NASA engineers at the Marshall Space Flight Center in Huntsville, Ala., recently finished testing a rocket engine injector made through additive manufacturing. They have also compared their performance to parts made the old-fashioned way with welds and multiple parts for the Space Launch System (SLS) heavy-lift rocket.
In little more than a month, Marshall engineers built two subscale injectors with a specialized 3D printing machine and completed 11 mainstage hot-fire tests, accumulating 46 seconds of total firing time at temperatures nearing 6,000 degrees Fahrenheit while burning liquid oxygen and gaseous hydrogen.
"We saw no difference in performance of the 3-D printed injectors compared to the traditionally manufactured injectors," said Sandra Elam Greene, the propulsion engineer who oversaw the tests and inspected the components afterward. "Two separate 3-D printed injectors operated beautifully during all hot-fire tests."
Traditional subscale rocket injectors for early SLS acoustic tests took six months to fabricate, had four parts, five welds and detailed machining and cost more than $10,000 each.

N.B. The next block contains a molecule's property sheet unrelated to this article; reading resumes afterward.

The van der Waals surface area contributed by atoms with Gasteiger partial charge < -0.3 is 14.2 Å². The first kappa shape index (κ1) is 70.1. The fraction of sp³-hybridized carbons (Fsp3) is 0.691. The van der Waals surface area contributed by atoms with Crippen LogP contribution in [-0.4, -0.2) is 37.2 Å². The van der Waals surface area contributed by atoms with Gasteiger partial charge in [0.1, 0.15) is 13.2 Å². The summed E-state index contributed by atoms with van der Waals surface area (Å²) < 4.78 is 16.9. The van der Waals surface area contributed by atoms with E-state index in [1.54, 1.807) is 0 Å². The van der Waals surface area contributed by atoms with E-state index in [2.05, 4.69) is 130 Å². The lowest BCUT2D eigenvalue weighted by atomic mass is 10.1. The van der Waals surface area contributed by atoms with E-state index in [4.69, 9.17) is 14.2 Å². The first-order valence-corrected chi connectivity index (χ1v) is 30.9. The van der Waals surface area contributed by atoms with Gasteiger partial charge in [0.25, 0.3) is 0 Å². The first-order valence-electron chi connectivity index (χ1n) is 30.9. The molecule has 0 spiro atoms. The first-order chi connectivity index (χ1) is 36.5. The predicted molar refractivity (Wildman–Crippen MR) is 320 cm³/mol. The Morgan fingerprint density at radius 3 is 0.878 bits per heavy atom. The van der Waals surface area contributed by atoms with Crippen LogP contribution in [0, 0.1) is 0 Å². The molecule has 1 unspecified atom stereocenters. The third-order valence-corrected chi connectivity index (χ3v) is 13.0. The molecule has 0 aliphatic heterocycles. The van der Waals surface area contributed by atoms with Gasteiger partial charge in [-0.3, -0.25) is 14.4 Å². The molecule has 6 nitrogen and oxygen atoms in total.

Marshall materials engineers built the same injector in one piece by sintering Inconel steel powder with a state-of-the-art 3-D printer. After minimal machining and inspection with computer scanning, it took just three weeks for the part to reach the test stand and cost less than $5,000 to manufacture.
Left: 3-D printed rocket injector as it looked immediately after it was removed from the selected laser melting printer. Right: Injector after inspection and polishing. Credit: NASA
"It took about 40 hours from start to finish to make each injector using a 3-D printing process called selective laser melting, and another couple of weeks to polish and inspect the parts," explained Ken Cooper, a Marshall materials engineer whose team made the part. "This allowed the propulsion engineers to take advantage of an existing SLS test series to examine how 3-D printed parts performed compared to traditional parts with a similar design."
View a video of the test firing:
"Rocket engines are complex, with hundreds of individual components that many suppliers typically build and assemble, so testing an engine component built with a new process helps verify that it might be an affordable way to make future rockets," said Chris Singer, director of the Marshall Center's Engineering Directorate. "The additive manufacturing process has the potential to reduce the time and cost associated with making complex parts by an order of magnitude."
Posted in 3D Printing Applications
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Ben wrote at 7/25/2013 6:04:21 PM:
Very very cool. Can you share the part file. ;P